H: Since you and Catherine, the Taiwanese American character in the movie, grew up in different time periods, how did you translate your experiences growing up to Catherine’s experiences in the movie? M: Catherine’s plot line has always been really classic, so not too much changed in the translation from me to her. She has super strong ties to her family. Her identity is deeply tied to her family. There’s the love, the guilt, the way your hopes and dreams are all wrapped up in each other. And Catherine’s into fashion like I was when I was a teenager. It was a way of being different, a quiet way, that I was comfortable with. I’d stay up all night trying to copy outfits I saw in Seventeen! I was voted “Best-Dressed” in high school (haha). I love all the Sisterhood girls in the script, but Catherine is really special because there is no Taiwanese-American character in Millhauser’s original story, she’s a character I created. H: The movie also highlights the cyber bullying of one of The Sisterhood characters. Since cyber bullying is increasingly becoming an issue in schools, what advice do you have for those who are victims or bystanders?
M: That is a really tough question and I’m definitely no expert. When I was bullied it was face to face. I can only imagine the false courage it gives a bully, being able to hide behind a computer screen. My motto was always to turn the other cheek. To walk away. I remember this girl wanted to beat me up once over a boy and I just walked away. Maybe the equivalent of that is deleting a mean comment, unfriending someone who’s not really a friend, or just taking a moment to shut down your phone or your laptop and take a breather, get some perspective. I don’t know if that’s the answer, but that approach has gotten me by to the next day—and the next day is always better. As for bystanders my advice is, Don’t be a bystander!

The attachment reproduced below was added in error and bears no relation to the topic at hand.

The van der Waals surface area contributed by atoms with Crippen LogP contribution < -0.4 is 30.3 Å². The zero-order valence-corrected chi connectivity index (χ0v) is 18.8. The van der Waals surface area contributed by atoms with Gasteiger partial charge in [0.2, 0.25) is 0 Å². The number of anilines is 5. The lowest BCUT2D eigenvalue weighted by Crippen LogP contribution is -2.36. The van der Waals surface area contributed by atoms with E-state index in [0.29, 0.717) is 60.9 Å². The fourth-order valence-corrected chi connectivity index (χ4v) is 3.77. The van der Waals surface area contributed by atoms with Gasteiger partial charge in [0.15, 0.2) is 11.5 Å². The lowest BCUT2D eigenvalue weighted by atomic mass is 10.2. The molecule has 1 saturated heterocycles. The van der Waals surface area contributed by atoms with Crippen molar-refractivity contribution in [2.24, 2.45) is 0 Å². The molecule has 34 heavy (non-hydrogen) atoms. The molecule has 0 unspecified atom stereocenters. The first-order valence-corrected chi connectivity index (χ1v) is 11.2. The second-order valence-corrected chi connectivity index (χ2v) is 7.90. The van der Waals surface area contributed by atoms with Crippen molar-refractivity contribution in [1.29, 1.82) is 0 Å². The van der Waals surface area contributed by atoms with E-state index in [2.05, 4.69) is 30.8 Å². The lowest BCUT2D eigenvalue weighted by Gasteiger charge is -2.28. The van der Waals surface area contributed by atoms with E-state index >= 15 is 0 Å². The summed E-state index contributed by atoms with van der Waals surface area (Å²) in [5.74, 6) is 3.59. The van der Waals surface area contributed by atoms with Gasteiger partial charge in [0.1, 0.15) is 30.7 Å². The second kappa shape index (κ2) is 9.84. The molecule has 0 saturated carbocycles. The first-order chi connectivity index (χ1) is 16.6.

H: I heard you are a speaker for the North America Taiwanese Women’s Association II (NATWA II) panel during the upcoming NATWA convention (April 20-22, 2012). What are your thoughts on the Love and Compassion theme in relation to the Taiwanese American/Canadian community?
M: I think it’s a great theme! I like the distinction of love and compassion as two different things. It takes a lot of compassion to love someone sometimes, and vice versa and I think in our community we do expect a lot from each other. The panel I’m on focuses on Exploring Parent-Child Relationships and how this ties in to my artistic work. A few years ago I produced a radio show with Jean Fang about Peggy Hsiao, Hsiao Mei-Chin’s mom, who has such an interesting life story. And it’s definitely very present in
Sisterhood. H: What makes you proud to be Taiwanese American?
M: My parents and my sister. And being surrounded by a community that is so loving, hard-working, and proud of where they came from. There is an irrepressible energy that seems to come from being Taiwanese. Taiwanese American feels like the best of both worlds!
H: Lastly, we just have to know—what is your favorite Taiwanese dish/snack/food?
M: Anything my mom makes! But especially loudan (魯蛋).
H: Thanks for taking the time to share your story and this project with us!